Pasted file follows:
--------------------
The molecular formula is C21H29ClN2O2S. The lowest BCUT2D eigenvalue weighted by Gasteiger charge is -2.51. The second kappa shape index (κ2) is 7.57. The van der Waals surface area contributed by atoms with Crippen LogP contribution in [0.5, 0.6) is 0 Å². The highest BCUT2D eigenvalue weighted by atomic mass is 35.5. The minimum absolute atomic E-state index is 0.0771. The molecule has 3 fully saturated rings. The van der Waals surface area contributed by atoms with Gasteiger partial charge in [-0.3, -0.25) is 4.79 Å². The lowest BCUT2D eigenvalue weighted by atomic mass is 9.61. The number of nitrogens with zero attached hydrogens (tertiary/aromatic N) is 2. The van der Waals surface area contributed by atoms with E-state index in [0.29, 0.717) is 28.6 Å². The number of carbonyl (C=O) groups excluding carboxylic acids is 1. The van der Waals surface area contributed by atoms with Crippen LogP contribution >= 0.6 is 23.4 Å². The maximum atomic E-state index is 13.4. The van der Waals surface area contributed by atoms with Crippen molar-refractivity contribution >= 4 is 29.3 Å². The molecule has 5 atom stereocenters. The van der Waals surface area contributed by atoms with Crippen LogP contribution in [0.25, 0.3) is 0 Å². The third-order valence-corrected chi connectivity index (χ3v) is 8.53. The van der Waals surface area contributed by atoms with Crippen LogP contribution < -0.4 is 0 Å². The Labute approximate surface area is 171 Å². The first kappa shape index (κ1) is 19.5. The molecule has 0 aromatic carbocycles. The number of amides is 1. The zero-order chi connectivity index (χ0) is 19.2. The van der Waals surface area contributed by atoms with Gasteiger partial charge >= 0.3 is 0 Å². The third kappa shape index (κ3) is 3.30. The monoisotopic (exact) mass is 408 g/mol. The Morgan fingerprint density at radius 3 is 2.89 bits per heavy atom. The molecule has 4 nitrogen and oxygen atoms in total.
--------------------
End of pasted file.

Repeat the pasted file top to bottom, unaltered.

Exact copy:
The molecular formula is C21H29ClN2O2S. The lowest BCUT2D eigenvalue weighted by Gasteiger charge is -2.51. The second kappa shape index (κ2) is 7.57. The van der Waals surface area contributed by atoms with Crippen LogP contribution in [0.5, 0.6) is 0 Å². The highest BCUT2D eigenvalue weighted by atomic mass is 35.5. The minimum absolute atomic E-state index is 0.0771. The molecule has 3 fully saturated rings. The van der Waals surface area contributed by atoms with Gasteiger partial charge in [-0.3, -0.25) is 4.79 Å². The lowest BCUT2D eigenvalue weighted by atomic mass is 9.61. The number of nitrogens with zero attached hydrogens (tertiary/aromatic N) is 2. The van der Waals surface area contributed by atoms with E-state index in [0.29, 0.717) is 28.6 Å². The number of carbonyl (C=O) groups excluding carboxylic acids is 1. The van der Waals surface area contributed by atoms with Crippen LogP contribution >= 0.6 is 23.4 Å². The maximum atomic E-state index is 13.4. The van der Waals surface area contributed by atoms with Crippen molar-refractivity contribution >= 4 is 29.3 Å². The molecule has 5 atom stereocenters. The van der Waals surface area contributed by atoms with Crippen LogP contribution in [0.25, 0.3) is 0 Å². The third-order valence-corrected chi connectivity index (χ3v) is 8.53. The van der Waals surface area contributed by atoms with Crippen LogP contribution < -0.4 is 0 Å². The Labute approximate surface area is 171 Å². The first kappa shape index (κ1) is 19.5. The molecule has 0 aromatic carbocycles. The number of amides is 1. The zero-order chi connectivity index (χ0) is 19.2. The van der Waals surface area contributed by atoms with Gasteiger partial charge >= 0.3 is 0 Å². The third kappa shape index (κ3) is 3.30. The monoisotopic (exact) mass is 408 g/mol. The Morgan fingerprint density at radius 3 is 2.89 bits per heavy atom. The molecule has 4 nitrogen and oxygen atoms in total.